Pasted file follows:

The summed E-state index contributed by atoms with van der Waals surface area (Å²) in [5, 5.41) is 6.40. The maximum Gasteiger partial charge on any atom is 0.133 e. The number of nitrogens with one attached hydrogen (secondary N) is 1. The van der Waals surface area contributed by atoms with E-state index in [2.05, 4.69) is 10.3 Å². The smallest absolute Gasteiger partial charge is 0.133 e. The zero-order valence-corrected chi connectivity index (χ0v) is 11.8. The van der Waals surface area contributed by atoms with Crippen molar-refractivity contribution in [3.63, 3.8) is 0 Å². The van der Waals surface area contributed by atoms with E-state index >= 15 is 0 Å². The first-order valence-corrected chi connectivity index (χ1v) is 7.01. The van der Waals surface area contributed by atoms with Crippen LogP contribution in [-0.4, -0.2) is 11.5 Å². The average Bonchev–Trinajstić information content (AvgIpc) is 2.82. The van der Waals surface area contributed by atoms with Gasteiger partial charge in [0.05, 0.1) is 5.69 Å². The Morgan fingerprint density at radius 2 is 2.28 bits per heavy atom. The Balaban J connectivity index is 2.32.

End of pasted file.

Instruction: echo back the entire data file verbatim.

The summed E-state index contributed by atoms with van der Waals surface area (Å²) in [5, 5.41) is 6.40. The maximum Gasteiger partial charge on any atom is 0.133 e. The number of nitrogens with one attached hydrogen (secondary N) is 1. The van der Waals surface area contributed by atoms with E-state index in [2.05, 4.69) is 10.3 Å². The smallest absolute Gasteiger partial charge is 0.133 e. The zero-order valence-corrected chi connectivity index (χ0v) is 11.8. The van der Waals surface area contributed by atoms with Crippen molar-refractivity contribution in [3.63, 3.8) is 0 Å². The van der Waals surface area contributed by atoms with E-state index >= 15 is 0 Å². The first-order valence-corrected chi connectivity index (χ1v) is 7.01. The van der Waals surface area contributed by atoms with Crippen LogP contribution in [-0.4, -0.2) is 11.5 Å². The average Bonchev–Trinajstić information content (AvgIpc) is 2.82. The van der Waals surface area contributed by atoms with Gasteiger partial charge in [0.05, 0.1) is 5.69 Å². The Morgan fingerprint density at radius 2 is 2.28 bits per heavy atom. The Balaban J connectivity index is 2.32.